Finally it was over. Miraculously, I had used the time just right and had come to the end of my content and the end of my allotted time simultaneously. I was so relieved it was over—and pleased with how willing and interactive the audience had been—that I could hardly contain my joy. But then, something happened. The Maori group stood up and began to sing. To me. This was not a pre-planned ceremonial marker, but an impromptu thank you. In lovely harmony, with spontaneous hand-waving and facial expressions, the group sang. The only words I could make out were haere mai which means “welcome” and Aeotearoa, the word for New Zealand. I, who had known that I would die of embarrassment if this group sang to me as they had sung to the Minister, stood on the stage, beaming so fiercely I thought my face would break. They were welcoming ME to New Zealand! They were saying that this too is my place.

Afterward, there was a lovely outpouring of conversation and complements. Rose, came up to be sure I understood the double honour of the waiata: both the fact that they did it and the song that they had picked. “They’ve welcomed you here,” she explained. “Now you’re really one of us.”

And so it’s true that maybe I don’t have easy roots in Cambridge anymore, and maybe I don’t have long roots in NZ, either. But here at the end of a long trip, it all feels ok. I have rolled around the airport floor tickling Aidan, walked up the beach to the pizza shop for dinner, and admired Naomi in her new coat, complemented all the work done on the house in my absence. I feel very welcome indeed. Haere mai, haere mai, Aeotearoa.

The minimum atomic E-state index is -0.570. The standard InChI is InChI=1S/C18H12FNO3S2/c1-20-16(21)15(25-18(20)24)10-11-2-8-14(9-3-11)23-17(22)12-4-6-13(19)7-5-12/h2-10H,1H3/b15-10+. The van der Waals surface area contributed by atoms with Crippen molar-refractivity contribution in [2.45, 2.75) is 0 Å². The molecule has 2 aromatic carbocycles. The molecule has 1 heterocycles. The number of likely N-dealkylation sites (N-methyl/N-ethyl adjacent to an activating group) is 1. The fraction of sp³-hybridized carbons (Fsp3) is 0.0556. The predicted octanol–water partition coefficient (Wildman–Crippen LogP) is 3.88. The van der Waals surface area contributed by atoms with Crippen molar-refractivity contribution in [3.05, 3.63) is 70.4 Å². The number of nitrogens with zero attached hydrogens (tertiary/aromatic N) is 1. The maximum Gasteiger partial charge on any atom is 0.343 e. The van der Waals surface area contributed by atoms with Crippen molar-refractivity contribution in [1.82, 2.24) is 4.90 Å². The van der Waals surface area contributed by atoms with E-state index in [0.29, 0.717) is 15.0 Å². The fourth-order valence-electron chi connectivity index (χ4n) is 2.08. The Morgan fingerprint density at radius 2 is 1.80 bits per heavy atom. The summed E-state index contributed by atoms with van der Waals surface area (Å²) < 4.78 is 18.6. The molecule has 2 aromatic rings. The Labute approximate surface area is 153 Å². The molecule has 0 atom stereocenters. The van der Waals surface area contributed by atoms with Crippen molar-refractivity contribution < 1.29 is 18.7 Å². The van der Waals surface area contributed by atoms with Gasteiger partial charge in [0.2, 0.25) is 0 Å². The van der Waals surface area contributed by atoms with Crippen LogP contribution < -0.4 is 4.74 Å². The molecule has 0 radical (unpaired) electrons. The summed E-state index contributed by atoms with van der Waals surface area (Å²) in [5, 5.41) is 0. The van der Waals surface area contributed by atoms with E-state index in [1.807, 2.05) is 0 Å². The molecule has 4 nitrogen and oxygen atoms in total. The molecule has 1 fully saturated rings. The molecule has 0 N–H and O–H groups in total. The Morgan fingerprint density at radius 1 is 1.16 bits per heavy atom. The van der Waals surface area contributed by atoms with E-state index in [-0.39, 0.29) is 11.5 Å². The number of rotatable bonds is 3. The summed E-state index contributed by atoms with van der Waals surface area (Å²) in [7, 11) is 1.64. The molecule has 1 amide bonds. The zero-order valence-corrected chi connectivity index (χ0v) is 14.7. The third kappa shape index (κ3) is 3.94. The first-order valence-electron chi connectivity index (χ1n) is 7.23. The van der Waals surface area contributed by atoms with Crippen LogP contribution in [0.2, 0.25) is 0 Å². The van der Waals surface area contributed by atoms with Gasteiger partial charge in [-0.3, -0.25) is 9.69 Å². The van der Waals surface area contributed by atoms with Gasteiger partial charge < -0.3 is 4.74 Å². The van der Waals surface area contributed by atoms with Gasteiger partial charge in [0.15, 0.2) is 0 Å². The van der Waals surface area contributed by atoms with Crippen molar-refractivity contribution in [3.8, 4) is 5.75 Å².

18 April 2008

In transit

I am on a dark plane somewhere over the Pacific. This plane, unlike every other plane I’ve flown on in the last 18 months, is not full. I have had this little row of two seats—the last two seats on the plane—to myself to attempt to fight the armrests and stretch a little. I have slept much more than I’d have guessed I’d sleep, and I’m still noticing that it’s 2 am in New Zealand, which might mean it’s a little early to wake up! But here, in the dark silence of my back row, it seems like a wonderful time to reflect upon the bright busy-ness of my trip.

I had believed that this trip wouldn’t change me at all, mostly because I was doing things that I have done before and going to places I have been before. What is the change in that? What I have discovered, though, is that I am different after my time in New Zealand, and so those places and relationships and things are different too. One of the differences has been my relationship to Cambridge and to Boston. There are ways that those places feel more like home to me than any place else I’ve ever been. Joan’s apartment—where I have stayed each time I visited Boston for the past six years—is the only address in the US I know by heart anymore. That feels like home for me.

And Cambridge—neighborhoods ugly and beautiful, urban and more suburban, teeming with people from every culture and nationality—has felt like the place where my heart beats most in rhythm. At dinner with a friend, I watched the sunset from his apartment windows and then watched the lightening sizzle through the clouds while we talked about leadership development and personal practice and complexity. These aren’t conversations I get a lot of in places outside of Cambridge, and I felt my toes pull down into the ground and try to take root in this city where I have felt most fully myself in my life.